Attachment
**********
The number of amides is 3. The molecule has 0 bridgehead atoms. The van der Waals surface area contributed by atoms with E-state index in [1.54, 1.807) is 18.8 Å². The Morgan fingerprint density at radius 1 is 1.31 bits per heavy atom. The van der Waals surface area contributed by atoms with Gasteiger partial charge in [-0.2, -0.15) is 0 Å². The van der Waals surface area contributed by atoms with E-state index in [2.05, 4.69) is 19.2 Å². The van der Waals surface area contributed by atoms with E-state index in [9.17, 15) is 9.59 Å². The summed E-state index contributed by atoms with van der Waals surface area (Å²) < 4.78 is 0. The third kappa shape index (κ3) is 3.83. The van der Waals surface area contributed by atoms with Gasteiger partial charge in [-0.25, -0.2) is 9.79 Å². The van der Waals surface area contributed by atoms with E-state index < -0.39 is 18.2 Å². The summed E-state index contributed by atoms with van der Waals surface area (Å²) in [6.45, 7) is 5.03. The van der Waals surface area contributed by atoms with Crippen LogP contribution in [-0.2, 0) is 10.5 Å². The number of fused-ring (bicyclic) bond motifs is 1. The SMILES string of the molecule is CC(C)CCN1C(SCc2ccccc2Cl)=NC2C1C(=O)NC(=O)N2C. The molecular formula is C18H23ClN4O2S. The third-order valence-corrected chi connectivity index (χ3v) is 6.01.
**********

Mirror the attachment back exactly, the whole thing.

The number of amides is 3. The molecule has 0 bridgehead atoms. The van der Waals surface area contributed by atoms with E-state index in [1.54, 1.807) is 18.8 Å². The Morgan fingerprint density at radius 1 is 1.31 bits per heavy atom. The van der Waals surface area contributed by atoms with Gasteiger partial charge in [-0.2, -0.15) is 0 Å². The van der Waals surface area contributed by atoms with E-state index in [2.05, 4.69) is 19.2 Å². The van der Waals surface area contributed by atoms with E-state index in [9.17, 15) is 9.59 Å². The summed E-state index contributed by atoms with van der Waals surface area (Å²) < 4.78 is 0. The third kappa shape index (κ3) is 3.83. The van der Waals surface area contributed by atoms with Gasteiger partial charge in [-0.25, -0.2) is 9.79 Å². The van der Waals surface area contributed by atoms with E-state index < -0.39 is 18.2 Å². The summed E-state index contributed by atoms with van der Waals surface area (Å²) in [6.45, 7) is 5.03. The van der Waals surface area contributed by atoms with Crippen LogP contribution in [-0.2, 0) is 10.5 Å². The number of fused-ring (bicyclic) bond motifs is 1. The SMILES string of the molecule is CC(C)CCN1C(SCc2ccccc2Cl)=NC2C1C(=O)NC(=O)N2C. The molecular formula is C18H23ClN4O2S. The third-order valence-corrected chi connectivity index (χ3v) is 6.01.